Friday, March 30, 2012

Training Course Review - Passionate Product Ownership

Course Passionate Product Ownership
Presented by Jeff Patton 
Organised by SoftEd 
Held in the Hilton Hotel Brisbane 

Overall: 5 Stars

Day 257. The Plan.

The venue, room and training materials were all prepared ahead of our arrival. The room was set up for five groups of five people. Each table was stocked with extensive pens, paper, index cards, sticky notes, printed notes, etc. There was also the book ‘Inspired’ by Marty Cagan and a USB drive with over 500Mb of material including slides, cheat sheets, guides, articles, templates, and all of the videos that he showed to us.

The catering was timely, organised and tasty, well done to the Hilton. Eating lunch in the recently refurbished restaurant was pleasant and hassle free. They took our lunch orders at morning tea and served it to us promptly on our arrival at lunch time. The facilities were great however I was not a big fan of the chairs. 

Jeff is an excellent presenter, facilitator and educator. He made it all look so easy to keep a diverse group engaged and focused for two solid days. His extensive knowledge and real world experience in many different contexts shines through as he provides examples and answers questions with ease. Combining all of his skills he was able to keep us on schedule while still addressing the widely varying needs of the audience (different contexts, skills and experience). It was very impressive to see Jeff in action.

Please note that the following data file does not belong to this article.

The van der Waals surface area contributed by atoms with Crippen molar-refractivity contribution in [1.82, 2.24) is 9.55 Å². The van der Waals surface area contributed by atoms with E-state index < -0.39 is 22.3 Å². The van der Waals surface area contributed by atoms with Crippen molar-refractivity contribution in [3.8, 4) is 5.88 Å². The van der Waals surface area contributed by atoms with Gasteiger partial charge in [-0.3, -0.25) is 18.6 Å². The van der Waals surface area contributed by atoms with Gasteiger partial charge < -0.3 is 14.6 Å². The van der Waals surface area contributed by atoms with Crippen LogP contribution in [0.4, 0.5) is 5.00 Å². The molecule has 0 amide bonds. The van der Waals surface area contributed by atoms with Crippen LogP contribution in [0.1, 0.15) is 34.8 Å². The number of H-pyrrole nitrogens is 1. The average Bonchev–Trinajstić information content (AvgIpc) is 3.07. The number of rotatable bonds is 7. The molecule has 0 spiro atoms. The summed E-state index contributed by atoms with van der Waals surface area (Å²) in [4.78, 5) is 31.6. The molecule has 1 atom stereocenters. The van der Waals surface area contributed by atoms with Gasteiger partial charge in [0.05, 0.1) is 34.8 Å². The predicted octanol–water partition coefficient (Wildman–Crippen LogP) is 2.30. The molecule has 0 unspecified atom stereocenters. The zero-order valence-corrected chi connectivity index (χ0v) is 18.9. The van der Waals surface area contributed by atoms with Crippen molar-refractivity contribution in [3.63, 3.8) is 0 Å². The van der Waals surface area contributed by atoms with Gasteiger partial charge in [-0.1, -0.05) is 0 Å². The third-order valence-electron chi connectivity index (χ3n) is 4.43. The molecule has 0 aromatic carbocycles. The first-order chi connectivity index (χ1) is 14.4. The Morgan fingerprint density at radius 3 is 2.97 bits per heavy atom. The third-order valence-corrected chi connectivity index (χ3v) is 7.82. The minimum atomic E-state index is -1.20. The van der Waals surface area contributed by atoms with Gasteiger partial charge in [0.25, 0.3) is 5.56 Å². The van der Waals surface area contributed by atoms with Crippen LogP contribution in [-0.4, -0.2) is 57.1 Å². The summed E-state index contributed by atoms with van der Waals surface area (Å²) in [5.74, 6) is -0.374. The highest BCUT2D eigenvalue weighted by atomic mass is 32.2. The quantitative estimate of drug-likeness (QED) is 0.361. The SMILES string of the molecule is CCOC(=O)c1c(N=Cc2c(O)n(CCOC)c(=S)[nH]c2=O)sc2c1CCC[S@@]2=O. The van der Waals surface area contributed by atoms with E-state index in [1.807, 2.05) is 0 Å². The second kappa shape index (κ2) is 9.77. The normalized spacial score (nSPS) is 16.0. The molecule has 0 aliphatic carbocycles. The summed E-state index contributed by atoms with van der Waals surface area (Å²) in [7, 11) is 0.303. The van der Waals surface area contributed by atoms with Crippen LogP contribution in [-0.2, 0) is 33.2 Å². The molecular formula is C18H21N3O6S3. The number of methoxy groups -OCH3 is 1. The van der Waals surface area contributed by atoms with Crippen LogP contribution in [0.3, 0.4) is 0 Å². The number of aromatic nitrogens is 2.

There were practically no slides projected, he used spoken word combined with a projection of the drawings and notes that he made in real time. This approach of projecting the web cam of his drawing was very engaging. Jeff made extensive use of games to get us to experience our new knowledge and techniques in action. Towards the end of the course he gave away a copy of ‘Game Storming’ by Dave Gray. A quick flip through this book (one of my colleague one it) told me that Jeff has used plenty of ideas from this book in his course preparation and deliver. It is going onto my must read list.

Discussion regarding Scrum was limited and rightfully so. I have heard of others attending CSPO courses that are practically the same as a CSM course.

The vast majority of the two days was spent on the Discovery Phase, understanding product goals, target outcomes, users, interactions, activities and business prioritisation. There was only a small amount of content and on planning and co-ordination. Jeff is focused on building the right product, which is exactly the focus that a Product Owner should have. 

Overall it was the best course I have ever attended. The change at work has been profound with many of our attendees now using techniques from the course in our day to day work. There are also plans to consider rolling out more of the approaches and techniques with our upcoming releases.

I highly recommend this course for all managers, coaches, scrum masters, business analysts and of course product owners.

Photo by: Kris Anderson

Saturday, March 24, 2012

Keeping track of great agile books

Helping others to grow, often has me thinking about which articles, books and presentations I should recommend for them to read. With the vast wealth of materials available regarding agile, Scrum and other methods I find that I some times lose track of the material that is most appropriate for people as they progress along their own agile journey.

A simple free tool that I have found that helps with this issue is Library Thing

This site allows me to easily list, rate, tag and categorise all the books that have read or am thinking of reading.